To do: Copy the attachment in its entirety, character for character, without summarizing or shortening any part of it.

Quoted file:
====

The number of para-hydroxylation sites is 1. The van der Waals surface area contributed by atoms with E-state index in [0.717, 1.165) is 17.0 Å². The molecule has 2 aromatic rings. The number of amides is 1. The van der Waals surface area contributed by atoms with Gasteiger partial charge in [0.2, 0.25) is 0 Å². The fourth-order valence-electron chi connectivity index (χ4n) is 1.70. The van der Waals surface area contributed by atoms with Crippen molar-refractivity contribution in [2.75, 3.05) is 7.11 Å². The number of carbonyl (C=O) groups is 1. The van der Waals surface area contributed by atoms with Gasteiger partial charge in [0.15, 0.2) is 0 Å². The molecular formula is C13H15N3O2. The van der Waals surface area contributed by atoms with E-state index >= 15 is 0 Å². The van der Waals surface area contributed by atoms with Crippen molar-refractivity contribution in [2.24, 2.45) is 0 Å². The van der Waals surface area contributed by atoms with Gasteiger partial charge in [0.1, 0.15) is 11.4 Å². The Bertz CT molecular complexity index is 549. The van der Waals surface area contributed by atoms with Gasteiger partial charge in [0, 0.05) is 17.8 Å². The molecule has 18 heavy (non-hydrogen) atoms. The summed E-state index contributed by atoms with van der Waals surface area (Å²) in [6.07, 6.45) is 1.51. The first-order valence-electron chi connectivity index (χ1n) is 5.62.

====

The number of para-hydroxylation sites is 1. The van der Waals surface area contributed by atoms with E-state index in [0.717, 1.165) is 17.0 Å². The molecule has 2 aromatic rings. The number of amides is 1. The van der Waals surface area contributed by atoms with Gasteiger partial charge in [0.2, 0.25) is 0 Å². The fourth-order valence-electron chi connectivity index (χ4n) is 1.70. The van der Waals surface area contributed by atoms with Crippen molar-refractivity contribution in [2.75, 3.05) is 7.11 Å². The number of carbonyl (C=O) groups is 1. The van der Waals surface area contributed by atoms with Gasteiger partial charge in [0.15, 0.2) is 0 Å². The molecular formula is C13H15N3O2. The van der Waals surface area contributed by atoms with E-state index >= 15 is 0 Å². The van der Waals surface area contributed by atoms with Crippen molar-refractivity contribution in [2.24, 2.45) is 0 Å². The van der Waals surface area contributed by atoms with Gasteiger partial charge in [0.1, 0.15) is 11.4 Å². The Bertz CT molecular complexity index is 549. The van der Waals surface area contributed by atoms with Gasteiger partial charge in [0, 0.05) is 17.8 Å². The molecule has 18 heavy (non-hydrogen) atoms. The summed E-state index contributed by atoms with van der Waals surface area (Å²) in [6.07, 6.45) is 1.51. The first-order valence-electron chi connectivity index (χ1n) is 5.62.